Our final panelist, Haley Stevens, lives at the intersection of government, academia and manufacturing industry. In her role as Associate Director at the Digital Manufacturing Design and Innovation Institute (DMDII), Stevens champions manufacturing innovation and job creation, which often means she is in charge of creating jobs she doesn’t know exist yet.

Stevens spoke of the pervasive skills gap in manufacturing. “There are so many open positions in manufacturing right now, even with the low national employment rate,” she explains. “It’s a real issue. Companies struggle, they shut down, they move overseas because they can’t find people with the right skills to help.” Stevens strives to forge partnerships between government funders and policy makers, manufacturing companies and academic institutions to devise new ways to create on-the-job training initiatives to shrink this gap.

Throughout their conversation and well into the Q&A, panelists used their experiences to outline key features of new methodologies in lifelong learning. Among these are embracing unexpected partnerships, constructing learning frameworks, devising responsive educational programming, and navigating the shifting importance of credentials.

Embracing Unexpected Partnerships

Cross-pollination cultivates unexpected fruit. All three panelists explained that letting seemingly diverse ideas rub shoulders speeds the process of discovery, leading to fresh products and outcomes.

At The Starter League, McGee welcomes students of all professional backgrounds. You’re more likely to find lawyers, retail workers, and journalists in a Starter League class than professional programmers.

“When you bring people together from different backgrounds, they solve things faster,” he says. “A schoolteacher wants to do something really concrete with their code that a web designer would never think of on their own. The teacher sees the real problem that needs solving, and then they go solve it with their work.”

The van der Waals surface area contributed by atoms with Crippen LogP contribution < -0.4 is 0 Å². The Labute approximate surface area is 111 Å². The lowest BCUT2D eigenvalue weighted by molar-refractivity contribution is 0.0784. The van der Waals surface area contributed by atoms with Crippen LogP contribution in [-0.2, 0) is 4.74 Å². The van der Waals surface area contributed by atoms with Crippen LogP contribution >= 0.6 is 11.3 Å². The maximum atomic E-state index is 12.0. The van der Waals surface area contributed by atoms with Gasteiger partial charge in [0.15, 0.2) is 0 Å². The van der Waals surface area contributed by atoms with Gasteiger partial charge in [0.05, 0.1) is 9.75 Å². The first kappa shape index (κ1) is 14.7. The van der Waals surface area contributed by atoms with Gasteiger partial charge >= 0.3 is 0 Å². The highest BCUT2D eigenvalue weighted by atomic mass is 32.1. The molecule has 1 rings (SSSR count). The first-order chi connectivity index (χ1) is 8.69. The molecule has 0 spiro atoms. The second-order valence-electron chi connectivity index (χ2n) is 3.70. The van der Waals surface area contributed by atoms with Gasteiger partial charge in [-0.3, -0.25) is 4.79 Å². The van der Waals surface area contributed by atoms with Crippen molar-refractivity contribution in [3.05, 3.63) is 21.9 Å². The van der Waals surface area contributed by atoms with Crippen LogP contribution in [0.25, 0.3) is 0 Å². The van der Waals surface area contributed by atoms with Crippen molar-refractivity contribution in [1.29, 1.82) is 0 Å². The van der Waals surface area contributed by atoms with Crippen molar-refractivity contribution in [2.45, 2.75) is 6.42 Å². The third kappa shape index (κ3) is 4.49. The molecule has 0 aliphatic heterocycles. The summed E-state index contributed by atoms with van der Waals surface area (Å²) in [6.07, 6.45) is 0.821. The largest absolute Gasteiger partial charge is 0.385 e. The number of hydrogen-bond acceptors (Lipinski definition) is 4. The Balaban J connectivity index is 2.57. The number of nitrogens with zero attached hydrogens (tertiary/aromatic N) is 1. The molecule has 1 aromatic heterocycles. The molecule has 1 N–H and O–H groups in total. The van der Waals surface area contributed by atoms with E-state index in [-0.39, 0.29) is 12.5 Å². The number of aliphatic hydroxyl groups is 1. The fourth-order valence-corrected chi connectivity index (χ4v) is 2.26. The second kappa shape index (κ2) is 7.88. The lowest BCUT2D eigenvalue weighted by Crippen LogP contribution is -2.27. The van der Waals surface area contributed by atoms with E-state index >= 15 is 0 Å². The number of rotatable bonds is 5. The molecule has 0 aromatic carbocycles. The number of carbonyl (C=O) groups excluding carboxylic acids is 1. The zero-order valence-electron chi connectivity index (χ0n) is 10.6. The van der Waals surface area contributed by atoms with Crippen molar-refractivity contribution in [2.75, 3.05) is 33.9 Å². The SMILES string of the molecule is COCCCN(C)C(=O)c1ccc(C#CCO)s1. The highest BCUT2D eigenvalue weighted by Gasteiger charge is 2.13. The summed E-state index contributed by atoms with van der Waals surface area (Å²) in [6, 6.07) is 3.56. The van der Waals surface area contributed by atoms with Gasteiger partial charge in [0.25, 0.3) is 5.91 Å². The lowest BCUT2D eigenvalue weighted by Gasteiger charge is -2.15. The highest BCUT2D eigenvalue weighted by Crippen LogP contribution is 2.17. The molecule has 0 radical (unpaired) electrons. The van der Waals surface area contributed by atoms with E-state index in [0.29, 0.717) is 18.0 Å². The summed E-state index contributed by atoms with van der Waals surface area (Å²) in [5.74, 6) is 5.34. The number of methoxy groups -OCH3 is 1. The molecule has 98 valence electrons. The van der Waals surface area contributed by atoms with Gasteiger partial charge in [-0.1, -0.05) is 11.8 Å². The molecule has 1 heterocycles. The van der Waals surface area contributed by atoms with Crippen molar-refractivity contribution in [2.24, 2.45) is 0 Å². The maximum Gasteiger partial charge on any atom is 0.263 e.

Constructing Learning Frameworks

More than subject matter expertise, the key takeaway from a lifelong learning course must be the ability to learn. Technologies change so quickly. At The Starter League, McGee observes, the coding language you just mastered can become obsolete overnight. Now what do you do?

By honing problem-solving and general learning skills, students are better equipped to adapt to unexpected reversals. Not only do stronger learners master new technologies quicker, they also adapt to right-turns in their careers. “Professionals these days may work at several jobs over their lives,” says Stevens. “If you start young with a mentality of flexibility, I see it becoming almost a faux pas to graduate from college without a whole suite of skills.”

McGee concurs. “Learning needs to beget more learning. Learning needs to lead you to the next level. If you have this framework set up, when a new thing comes along, you’re not rocked. What you’re really doing is learning a framework of how to learn hard things.”

Responsive Educational Programming

Our panelists observed that in order to succeed, educational programs must be relevant to students’ lives. Otherwise, any learning module you design is also designed for obsolescence.

Responsiveness can mean taking student interest and feedback into account when designing curricula. It can also be as simple as finding the right way to present material. Jona tells a story about teaching 3D printing to high school students through a module on jewelry making. “We don’t say to the students, ‘How about you come learn 3D CAD design?’ In the program, sure, you have to learn CAD. But it’s a means to an end, a way to do something fun. It taps into exactly the same skill set as manufacturing.” He laughs. “But we don’t tell them that.”